Benicassim is quite nice and thanks therefore to Graham and Jane for the recommendation. We checked out the other site but it was way too busy for our liking. And while we found a couple of pitches that would have suited our 8.5 metre long van it would not have been as handy as this site at Azahar so we stuck rather than twisted.
This place was made famous in the mid to late 19th century by the rich and famous building some amazing villas on the shoreline. Of course it was all uncontrolled and they would be horrified at what has followed. But many have survived and impress us still. Others have been torn down to make way for eight and ten storey apartment blocks of nil architectural and negative landscape value. They simply hide the splendid hills of the Desert de les Palmes that rise 600 metres high behind them. Happily these early pioneers refrained from blocking the beach line so that today there is a splendid promenade along the sands, with a tastefully limited number of cafés and restaurants.
So it goes for about 3 kilometres and then the terror strikes. Villas built right on the beach block the view, end the prom and make reaching the superb sands a grim walk down tiny alleys between the walls erected by the greedy, thoughtless yobs who built the very nice houses so close to the sea. Too late now to tear them down and start again – too expensive! So Benicassim has some ten or eleven kilometres of brilliant sand of which you cane easily reach less than a third!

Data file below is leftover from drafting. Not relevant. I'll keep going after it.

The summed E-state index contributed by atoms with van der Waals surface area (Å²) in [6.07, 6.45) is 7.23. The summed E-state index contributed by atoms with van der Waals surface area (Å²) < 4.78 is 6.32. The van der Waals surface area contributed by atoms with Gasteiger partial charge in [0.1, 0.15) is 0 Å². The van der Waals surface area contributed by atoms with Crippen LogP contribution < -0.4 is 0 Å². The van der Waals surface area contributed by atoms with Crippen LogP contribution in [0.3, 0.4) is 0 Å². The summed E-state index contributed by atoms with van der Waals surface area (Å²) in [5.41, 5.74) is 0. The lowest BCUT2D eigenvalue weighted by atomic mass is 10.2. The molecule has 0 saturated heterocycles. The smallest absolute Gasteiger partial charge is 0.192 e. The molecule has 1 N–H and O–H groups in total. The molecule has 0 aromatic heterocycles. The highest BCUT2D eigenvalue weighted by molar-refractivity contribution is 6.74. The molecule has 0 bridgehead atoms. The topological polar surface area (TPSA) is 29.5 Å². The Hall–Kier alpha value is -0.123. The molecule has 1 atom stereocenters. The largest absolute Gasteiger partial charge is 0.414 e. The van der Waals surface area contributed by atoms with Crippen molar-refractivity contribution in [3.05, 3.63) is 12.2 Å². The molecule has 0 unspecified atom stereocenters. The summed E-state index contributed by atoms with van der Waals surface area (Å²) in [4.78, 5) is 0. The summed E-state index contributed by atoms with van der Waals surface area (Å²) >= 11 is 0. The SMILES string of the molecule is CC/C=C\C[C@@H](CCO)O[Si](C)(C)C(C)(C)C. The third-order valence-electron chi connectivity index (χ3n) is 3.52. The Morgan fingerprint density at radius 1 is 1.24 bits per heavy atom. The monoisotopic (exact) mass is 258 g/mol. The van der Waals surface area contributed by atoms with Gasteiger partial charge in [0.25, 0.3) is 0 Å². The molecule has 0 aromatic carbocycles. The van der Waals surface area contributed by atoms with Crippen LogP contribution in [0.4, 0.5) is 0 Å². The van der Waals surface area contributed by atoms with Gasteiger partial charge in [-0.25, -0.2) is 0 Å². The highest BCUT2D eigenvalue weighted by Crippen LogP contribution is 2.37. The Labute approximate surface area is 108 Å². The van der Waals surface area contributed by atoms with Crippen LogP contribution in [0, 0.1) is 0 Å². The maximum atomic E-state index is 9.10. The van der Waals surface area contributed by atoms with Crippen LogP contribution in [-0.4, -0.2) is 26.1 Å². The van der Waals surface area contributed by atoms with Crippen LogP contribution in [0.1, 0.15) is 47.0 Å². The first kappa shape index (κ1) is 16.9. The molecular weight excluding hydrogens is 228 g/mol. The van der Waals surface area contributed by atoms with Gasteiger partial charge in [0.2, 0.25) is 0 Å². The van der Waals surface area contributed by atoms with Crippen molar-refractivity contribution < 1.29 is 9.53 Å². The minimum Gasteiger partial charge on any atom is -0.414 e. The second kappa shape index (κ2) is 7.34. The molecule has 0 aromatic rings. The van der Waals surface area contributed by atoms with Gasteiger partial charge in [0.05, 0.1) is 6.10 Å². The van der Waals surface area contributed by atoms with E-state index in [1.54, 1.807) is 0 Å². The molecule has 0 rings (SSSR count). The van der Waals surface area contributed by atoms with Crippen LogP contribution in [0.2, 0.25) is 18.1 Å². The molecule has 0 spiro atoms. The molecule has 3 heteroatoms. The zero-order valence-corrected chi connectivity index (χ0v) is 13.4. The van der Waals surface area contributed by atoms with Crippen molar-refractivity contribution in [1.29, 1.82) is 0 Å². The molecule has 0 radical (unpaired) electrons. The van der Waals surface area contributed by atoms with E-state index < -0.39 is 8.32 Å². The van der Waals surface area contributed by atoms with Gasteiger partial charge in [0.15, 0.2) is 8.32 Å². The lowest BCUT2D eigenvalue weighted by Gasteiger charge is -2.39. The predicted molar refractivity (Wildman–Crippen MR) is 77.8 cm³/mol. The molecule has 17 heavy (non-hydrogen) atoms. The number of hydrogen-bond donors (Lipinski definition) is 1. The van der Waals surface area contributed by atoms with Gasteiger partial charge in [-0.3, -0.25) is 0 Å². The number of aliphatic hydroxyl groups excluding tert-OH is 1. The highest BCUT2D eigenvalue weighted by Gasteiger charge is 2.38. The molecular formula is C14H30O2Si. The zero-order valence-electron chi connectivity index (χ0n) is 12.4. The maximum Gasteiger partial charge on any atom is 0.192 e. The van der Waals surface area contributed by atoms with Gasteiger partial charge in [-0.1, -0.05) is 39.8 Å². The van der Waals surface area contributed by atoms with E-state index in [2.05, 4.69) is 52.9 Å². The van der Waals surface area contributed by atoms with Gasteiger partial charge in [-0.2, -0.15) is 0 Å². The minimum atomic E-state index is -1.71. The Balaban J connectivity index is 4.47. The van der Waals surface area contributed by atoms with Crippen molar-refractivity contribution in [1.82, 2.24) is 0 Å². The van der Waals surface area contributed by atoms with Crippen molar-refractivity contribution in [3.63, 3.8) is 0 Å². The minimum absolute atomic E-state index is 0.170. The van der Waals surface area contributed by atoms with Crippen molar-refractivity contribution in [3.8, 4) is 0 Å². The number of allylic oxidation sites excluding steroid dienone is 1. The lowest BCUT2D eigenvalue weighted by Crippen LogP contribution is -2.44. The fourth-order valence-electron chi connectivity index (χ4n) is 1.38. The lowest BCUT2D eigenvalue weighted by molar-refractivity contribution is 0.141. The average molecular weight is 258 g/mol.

The town of course is not down here on the playas (platges in Catalan) but a couple of kliks inland. It straggles up a long slow hill and while still served by the high speed railway it actually had an old ferro running within the town. The former station is the nick and the goods yards are the market square. Two bridges from those days remain, preserved as industrial relics, and the line itself is a foot and cycle way linking the beaches and the town. Very neat.
We drove towards Valencia but its just another ugly Spanish city really so we headed for Segunt which has a huge castle but turned out to be just another ugly Spanish town so we diverted to Castillon which turned out to be a huge but ugly Spanish town which had allowed a massive Carrefour to be built. It is all so depressing.
Sunday we went into the hills and found a little real Spain. No villages sadly but some amazing hills and scenery in the national park, Las Desert de les Palmes. Super bit of off-road, nice picnic and lovely little restaurant for coffee and beers. A little still survives.
Now we are off to Zaragoza, more new territory for us before we reach more familiar ground in La Rioja and then the northern coast for the ferry.